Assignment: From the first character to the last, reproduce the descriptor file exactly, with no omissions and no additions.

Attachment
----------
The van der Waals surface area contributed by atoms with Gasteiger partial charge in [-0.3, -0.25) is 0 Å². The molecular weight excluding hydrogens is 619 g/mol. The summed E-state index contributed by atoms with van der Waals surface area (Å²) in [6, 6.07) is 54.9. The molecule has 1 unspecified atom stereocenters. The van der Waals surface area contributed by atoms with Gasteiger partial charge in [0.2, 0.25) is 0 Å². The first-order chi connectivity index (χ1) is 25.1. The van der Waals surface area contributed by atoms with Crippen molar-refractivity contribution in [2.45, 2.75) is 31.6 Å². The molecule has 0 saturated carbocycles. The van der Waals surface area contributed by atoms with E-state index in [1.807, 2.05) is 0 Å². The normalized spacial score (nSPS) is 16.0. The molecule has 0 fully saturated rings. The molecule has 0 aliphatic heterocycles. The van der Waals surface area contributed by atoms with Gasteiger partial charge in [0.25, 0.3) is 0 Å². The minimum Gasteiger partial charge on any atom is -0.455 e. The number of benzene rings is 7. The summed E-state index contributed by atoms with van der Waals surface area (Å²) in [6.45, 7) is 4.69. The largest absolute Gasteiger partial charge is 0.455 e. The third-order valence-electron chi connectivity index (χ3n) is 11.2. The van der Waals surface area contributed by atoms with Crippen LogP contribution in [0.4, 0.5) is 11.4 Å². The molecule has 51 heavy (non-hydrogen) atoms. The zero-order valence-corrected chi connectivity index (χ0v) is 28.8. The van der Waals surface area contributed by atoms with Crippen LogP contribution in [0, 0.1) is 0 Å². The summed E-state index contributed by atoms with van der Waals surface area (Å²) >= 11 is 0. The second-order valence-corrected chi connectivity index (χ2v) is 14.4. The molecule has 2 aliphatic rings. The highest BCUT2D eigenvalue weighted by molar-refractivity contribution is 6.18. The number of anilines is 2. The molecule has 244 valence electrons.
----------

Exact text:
The van der Waals surface area contributed by atoms with Gasteiger partial charge in [-0.3, -0.25) is 0 Å². The molecular weight excluding hydrogens is 619 g/mol. The summed E-state index contributed by atoms with van der Waals surface area (Å²) in [6, 6.07) is 54.9. The molecule has 1 unspecified atom stereocenters. The van der Waals surface area contributed by atoms with Gasteiger partial charge in [0.2, 0.25) is 0 Å². The first-order chi connectivity index (χ1) is 25.1. The van der Waals surface area contributed by atoms with Crippen molar-refractivity contribution in [2.45, 2.75) is 31.6 Å². The molecule has 0 saturated carbocycles. The van der Waals surface area contributed by atoms with E-state index in [1.807, 2.05) is 0 Å². The normalized spacial score (nSPS) is 16.0. The molecule has 0 fully saturated rings. The molecule has 0 aliphatic heterocycles. The van der Waals surface area contributed by atoms with Gasteiger partial charge in [0.25, 0.3) is 0 Å². The minimum Gasteiger partial charge on any atom is -0.455 e. The number of benzene rings is 7. The summed E-state index contributed by atoms with van der Waals surface area (Å²) in [6.45, 7) is 4.69. The largest absolute Gasteiger partial charge is 0.455 e. The third-order valence-electron chi connectivity index (χ3n) is 11.2. The van der Waals surface area contributed by atoms with Crippen LogP contribution in [0.4, 0.5) is 11.4 Å². The molecule has 51 heavy (non-hydrogen) atoms. The zero-order valence-corrected chi connectivity index (χ0v) is 28.8. The van der Waals surface area contributed by atoms with Crippen LogP contribution in [0, 0.1) is 0 Å². The summed E-state index contributed by atoms with van der Waals surface area (Å²) >= 11 is 0. The second-order valence-corrected chi connectivity index (χ2v) is 14.4. The molecule has 2 aliphatic rings. The highest BCUT2D eigenvalue weighted by molar-refractivity contribution is 6.18. The number of anilines is 2. The molecule has 244 valence electrons.